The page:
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Starbucks posts record first quarter sales but issues cautious 2024 outlook

The Seattle-based coffee chain anticipates geopolitical headwinds, softer US footfall and cautious consumer spend in China to impact its second quarter earnings

A Starbucks store in Pudong, Shanghai | Photo credit: Declan Sun


Starbucks has posted record first quarter revenues but issued caution over escalating geopolitical tensions in the Middle East and lower consumer spend in China and the US will likely impact its second quarter performance. 

The Seattle-based coffee giant achieved 8% year-on-year sales growth in the three months ended 31 December 2023 to reach $9.4bn. 

Starbucks’ net revenues in North America increased 9% year-on-year and 3% quarter-on-quarter to $7.1bn, with sales growth in the US increasing at the same rate to $6.6bn. The coffee chain also reported record US spending per order in the quarter as customers purchased more food and spent more on customised beverages. 

However, in an earnings call CEO Laxman Narasimhan said heightened tensions in the Middle East were having ‘significant impact on traffic and sales’ for its stores in the region. ‘Misperceptions’ about the coffee chain’s position on growing tensions in the region had also led to a ‘softening’ of US traffic from mid-November, he added.  

“We feel very confident in our robust plans to address these challenges. There was some traction in the quarter, and it will take some time to normalise,” he said. 

Net revenues for Starbucks’ International segment grew 10% year-on-year to $1.8bn – 10% less than the previous quarter. Narasimhan attributed the decelerated growth to a slower-than-expected recovery in China, driven by ‘cautious consumers’. 

First quarter net revenues in China reached $735m – a 12.5% decline compared to $840.6m in the fourth quarter of 2023. Although customer transactions increased 21%, average spend per order fell 9%, which Starbucks China CEO Belinda Wong attributed to new ‘targeted promotional investments’ as the business competes with an influx of mass-market competitors focused on ‘low-price tactics’.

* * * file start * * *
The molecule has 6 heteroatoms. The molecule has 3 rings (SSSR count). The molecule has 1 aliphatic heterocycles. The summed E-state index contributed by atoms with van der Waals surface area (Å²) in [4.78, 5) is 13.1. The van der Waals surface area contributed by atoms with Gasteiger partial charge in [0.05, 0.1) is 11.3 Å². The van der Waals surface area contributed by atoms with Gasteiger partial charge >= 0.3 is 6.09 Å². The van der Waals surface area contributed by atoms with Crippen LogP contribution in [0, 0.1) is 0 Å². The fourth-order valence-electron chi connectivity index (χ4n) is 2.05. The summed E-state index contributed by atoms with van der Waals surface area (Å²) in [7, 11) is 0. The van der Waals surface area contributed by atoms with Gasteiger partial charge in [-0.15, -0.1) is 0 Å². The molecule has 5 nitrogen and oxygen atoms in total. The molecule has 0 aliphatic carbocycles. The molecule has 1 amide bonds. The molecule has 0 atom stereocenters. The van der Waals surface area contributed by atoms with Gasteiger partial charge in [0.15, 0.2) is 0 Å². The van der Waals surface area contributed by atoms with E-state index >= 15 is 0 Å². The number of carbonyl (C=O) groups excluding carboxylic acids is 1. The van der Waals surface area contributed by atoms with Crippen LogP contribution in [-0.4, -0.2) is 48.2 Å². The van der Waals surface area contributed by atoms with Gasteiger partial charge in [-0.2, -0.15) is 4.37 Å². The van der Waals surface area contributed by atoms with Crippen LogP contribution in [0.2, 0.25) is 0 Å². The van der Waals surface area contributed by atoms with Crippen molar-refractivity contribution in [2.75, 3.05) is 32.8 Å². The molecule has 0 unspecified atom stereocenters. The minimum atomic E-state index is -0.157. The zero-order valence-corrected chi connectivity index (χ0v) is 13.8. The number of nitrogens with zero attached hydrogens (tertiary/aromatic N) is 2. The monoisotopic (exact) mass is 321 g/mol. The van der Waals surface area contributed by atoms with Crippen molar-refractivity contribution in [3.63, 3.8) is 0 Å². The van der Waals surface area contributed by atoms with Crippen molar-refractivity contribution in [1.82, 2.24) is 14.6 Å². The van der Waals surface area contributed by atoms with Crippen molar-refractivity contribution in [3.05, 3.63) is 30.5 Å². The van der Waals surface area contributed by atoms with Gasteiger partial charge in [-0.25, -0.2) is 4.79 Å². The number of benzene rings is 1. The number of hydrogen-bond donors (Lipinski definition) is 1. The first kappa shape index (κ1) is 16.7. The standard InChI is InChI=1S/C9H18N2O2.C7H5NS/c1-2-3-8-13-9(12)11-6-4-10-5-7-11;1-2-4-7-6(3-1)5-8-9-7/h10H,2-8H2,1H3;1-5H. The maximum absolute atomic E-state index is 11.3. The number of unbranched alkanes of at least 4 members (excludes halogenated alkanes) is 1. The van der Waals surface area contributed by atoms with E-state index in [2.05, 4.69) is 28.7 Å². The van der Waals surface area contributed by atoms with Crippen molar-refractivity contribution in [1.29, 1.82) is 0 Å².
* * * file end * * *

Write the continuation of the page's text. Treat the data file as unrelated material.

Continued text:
Alluding to the rapid growth of value-focused operators, such as Luckin Coffee and Cotti Coffee in China, Wong said Starbucks was not interested in entering ‘the price war’, with Narasimhan adding that the brand is seeking to ‘be the best in the premium market’. 

“In China we remain very confident in the long-term. The market is going through a transition as we see an increase in mass-market competitors which we believe will shake out over time and the market will emerge looking fundamentally different to what we see today. We expect a much larger and tiered market as per capita consumption continues to increase and the market matures,” Narasimhan said. 

China is Starbucks second largest market with nearly 7,000 stores. The east Asian country and the US, where the coffee chain has 16,466 outlets, currently comprise 61% of Starbucks 38,586 stores globally.  

Starbucks opened 549 net new stores in the first quarter, including 114 in the US and 169 in China. 

The Seattle-based coffee chain also reported a 6% year-on-year sales decline in its Channel Development segment, which sells branded packaged coffee, tea and ready-to-drink (RTD) beverages outside of company-operated and licensed stores.  

Starbucks expects sales in the US and China to decline further in the second quarter before improving in the second half of the year. It has revised its full-year revenue growth outlook from 10-12% to between 7-10%. 

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